How big a difference does a higher credit score make, really? Let’s crunch some numbers--with help from Frank Donnelly, CFP, President of the Mortgage Bankers Association of Metropolitan Washington.
Susie and Jane each take out a $200,000 mortgage (both are 30-year, fixed-rate loans). But Susie has excellent credit and Jane only has fair credit.
|Mortgage amount||Credit score||Best interest rate*||Monthly payment|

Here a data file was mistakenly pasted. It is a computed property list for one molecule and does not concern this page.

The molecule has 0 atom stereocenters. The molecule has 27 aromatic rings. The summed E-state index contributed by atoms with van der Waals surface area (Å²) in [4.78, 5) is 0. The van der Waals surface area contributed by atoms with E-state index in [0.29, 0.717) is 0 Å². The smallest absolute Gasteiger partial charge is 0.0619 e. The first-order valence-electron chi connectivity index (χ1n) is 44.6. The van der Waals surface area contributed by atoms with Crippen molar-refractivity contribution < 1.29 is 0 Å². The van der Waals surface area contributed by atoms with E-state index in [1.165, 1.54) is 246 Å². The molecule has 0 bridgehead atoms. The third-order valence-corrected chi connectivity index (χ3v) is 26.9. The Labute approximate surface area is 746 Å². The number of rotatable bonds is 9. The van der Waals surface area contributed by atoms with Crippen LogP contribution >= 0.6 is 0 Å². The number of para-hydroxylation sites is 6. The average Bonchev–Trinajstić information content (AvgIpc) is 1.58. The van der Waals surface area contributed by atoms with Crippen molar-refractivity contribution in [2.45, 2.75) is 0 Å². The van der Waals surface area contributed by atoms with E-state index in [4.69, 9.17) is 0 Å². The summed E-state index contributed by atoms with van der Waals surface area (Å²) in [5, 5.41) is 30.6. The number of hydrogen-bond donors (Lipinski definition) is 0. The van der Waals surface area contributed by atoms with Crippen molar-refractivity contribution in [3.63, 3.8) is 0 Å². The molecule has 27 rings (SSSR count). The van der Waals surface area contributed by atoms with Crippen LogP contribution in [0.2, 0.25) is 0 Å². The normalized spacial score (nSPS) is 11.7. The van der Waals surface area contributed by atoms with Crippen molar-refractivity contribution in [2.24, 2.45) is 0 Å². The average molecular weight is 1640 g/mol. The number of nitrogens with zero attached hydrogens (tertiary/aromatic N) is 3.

|$200,000||Susie’s score: 740||3.99%||$953.68|
|$200,000||Jane’s score: 640||4.75%||$1,043.29|
Not only does Susie pay about $90 less per month, the payoff is even higher over the life of the loan. After 30 years, Susie will have paid a total of $343,325 in principal and interest.
Poor Jane will have shelled out $375,584.
The difference: $32,259.
Just think of what you could do with all that extra cash.
*Individual loan terms vary considerably. These interest rates assume 5% down payments with zero points. Jane will likely also have to spend considerably more on private mortgage insurance and homeowner’s insurance, according to Donnelly.